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Comment on this situation for me?

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  • Comment on this situation for me?

    I'm going off to college in the fall and am in the process of figuring out what to do with my mare.

    My trainer has brough up the idea of having her move to trainer's new barn to be in the show team's lesson program. The barn would cover all board/farrier/basic vet costs in exchange for using her in lessons 4-5x per week once per day not jumping over 2'3-2'6 OR showing one weekend day and always supervised by my current trainer who I trust highly and have been riding with for over 4 years. I bought this mare with her about 3 years ago and have been riding with ever since, so she knows the horse and I am sure she would be in fine hands. However, said horse has never been in a lesson program before and has always had just 1-2 regular riders. She is a very sweet horse, but I have a few fears about this situation. First, is it reasonable to ask a horse to lesson 5 days per week? I've never lessoned her more than 2-3 days per week and right now it's just once a week. Secondly, they will not insure them so I would have to continue paying the insurance and any maintainance she will need in the future. (nothing right now, but she's 9).

    They have kindly offered to let me take her back in the summers and over breaks which is very generous of them and would love to be able to have something to ride when I come home.

    What do you all think? Am I better off just selling? She is a high quality show horse that I am sure would make a great addition to their show team.

  • #2
    So, basically this is a free lease to your trainer. IMO, 5 lessons a week (where I assume at least 3 of those lessons are jumping lessons) seems like a lot of workload, particularly when it is with different riders. So the lessons are not for the horse, it's for the rider, which usually means they are longer, they jump more, etc. Additionally, you are running the risk of so many riders creating bad habits in your horse-stopping or otherwise, depending on the ability of these riders.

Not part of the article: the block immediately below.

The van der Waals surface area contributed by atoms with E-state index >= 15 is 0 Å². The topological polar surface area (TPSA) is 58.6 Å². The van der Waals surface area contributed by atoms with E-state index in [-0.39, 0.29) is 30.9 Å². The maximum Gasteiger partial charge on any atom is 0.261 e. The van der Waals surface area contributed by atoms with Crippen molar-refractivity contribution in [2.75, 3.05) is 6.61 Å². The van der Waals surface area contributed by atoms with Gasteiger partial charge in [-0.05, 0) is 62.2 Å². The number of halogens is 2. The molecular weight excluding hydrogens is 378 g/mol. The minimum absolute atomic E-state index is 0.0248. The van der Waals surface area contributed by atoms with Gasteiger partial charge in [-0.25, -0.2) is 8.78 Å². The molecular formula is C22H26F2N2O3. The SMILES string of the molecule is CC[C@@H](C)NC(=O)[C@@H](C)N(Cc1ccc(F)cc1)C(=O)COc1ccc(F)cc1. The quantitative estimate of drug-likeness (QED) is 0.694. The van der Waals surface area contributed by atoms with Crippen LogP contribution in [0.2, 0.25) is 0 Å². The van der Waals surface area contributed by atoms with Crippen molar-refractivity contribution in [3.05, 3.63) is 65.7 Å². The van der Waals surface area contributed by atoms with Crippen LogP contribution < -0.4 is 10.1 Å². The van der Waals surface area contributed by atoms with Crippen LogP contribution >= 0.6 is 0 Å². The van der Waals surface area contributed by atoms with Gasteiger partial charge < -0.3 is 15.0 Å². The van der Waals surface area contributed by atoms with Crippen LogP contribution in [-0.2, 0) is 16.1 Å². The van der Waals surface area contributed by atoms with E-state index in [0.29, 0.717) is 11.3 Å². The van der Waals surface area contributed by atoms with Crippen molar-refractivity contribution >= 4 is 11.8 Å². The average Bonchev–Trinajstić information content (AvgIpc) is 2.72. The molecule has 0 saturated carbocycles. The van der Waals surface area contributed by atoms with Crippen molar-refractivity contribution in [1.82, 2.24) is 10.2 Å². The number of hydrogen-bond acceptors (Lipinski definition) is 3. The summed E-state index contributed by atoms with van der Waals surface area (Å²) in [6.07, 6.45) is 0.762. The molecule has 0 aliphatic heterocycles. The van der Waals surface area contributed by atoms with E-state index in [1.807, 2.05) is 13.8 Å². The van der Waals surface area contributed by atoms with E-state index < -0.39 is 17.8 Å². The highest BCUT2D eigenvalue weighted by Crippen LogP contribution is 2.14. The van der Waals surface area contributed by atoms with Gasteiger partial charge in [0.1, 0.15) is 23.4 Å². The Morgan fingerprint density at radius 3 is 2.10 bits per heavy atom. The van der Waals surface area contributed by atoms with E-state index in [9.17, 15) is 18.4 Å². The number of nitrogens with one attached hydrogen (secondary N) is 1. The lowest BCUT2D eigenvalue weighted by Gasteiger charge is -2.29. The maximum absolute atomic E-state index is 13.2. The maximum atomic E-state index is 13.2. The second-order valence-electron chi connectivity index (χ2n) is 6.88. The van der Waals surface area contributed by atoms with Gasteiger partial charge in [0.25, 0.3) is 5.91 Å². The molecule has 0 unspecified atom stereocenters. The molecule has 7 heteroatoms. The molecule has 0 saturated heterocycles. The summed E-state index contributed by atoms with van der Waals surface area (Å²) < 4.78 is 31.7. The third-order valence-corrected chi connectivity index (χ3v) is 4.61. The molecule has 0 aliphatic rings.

This is a significant increase in her workload and while I can appreciate them taking over the bills, I would expect anyone taking my horse on free lease to insure them, especially given the nature of the workload you are describing. 2'-3" to 2'-6" is not high fences, however there was a thread not too long ago on here talking about what is too much jumping per week. And if you are looking at 3-5 jumping lessons a week, it doesn't matter how low the jumps are, that is still a good amount of pounding on your mare.

    In my opinion you are better off selling your mare. And by better off I mean less inherent risk on you, and probably less stress on the animal.

    Comment


    • #3
      I'm sure your mare will be well cared for, but even with the best care, the life of school team horse is a tough one and not all horses are suited to it.

      Can you perhaps find an adult in the barn that would lease her during the school year and then you could share board over the summer and school breaks?

      Comment


      • #4
        Id probably sell her and I totally understand how crappy that sounds to you because my parents sold my horse right before I left for school but, honestly, you will most likely be in a completely different place in 4 years and may not be interested/able to have a horse. You never know what will happen. There will be other awesome horses in the future. I know, in hindsight of course, that selling my horse was the best decision.

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        • #5
          I agree with silanac. If you don't want to sell, can you think of any younger rider you like that you would feel comfortable free leasing her to? I know of a few of these leases that run specifically for the school year and others that go year round. They have worked out well for these college students who did not want to sell.

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          • #6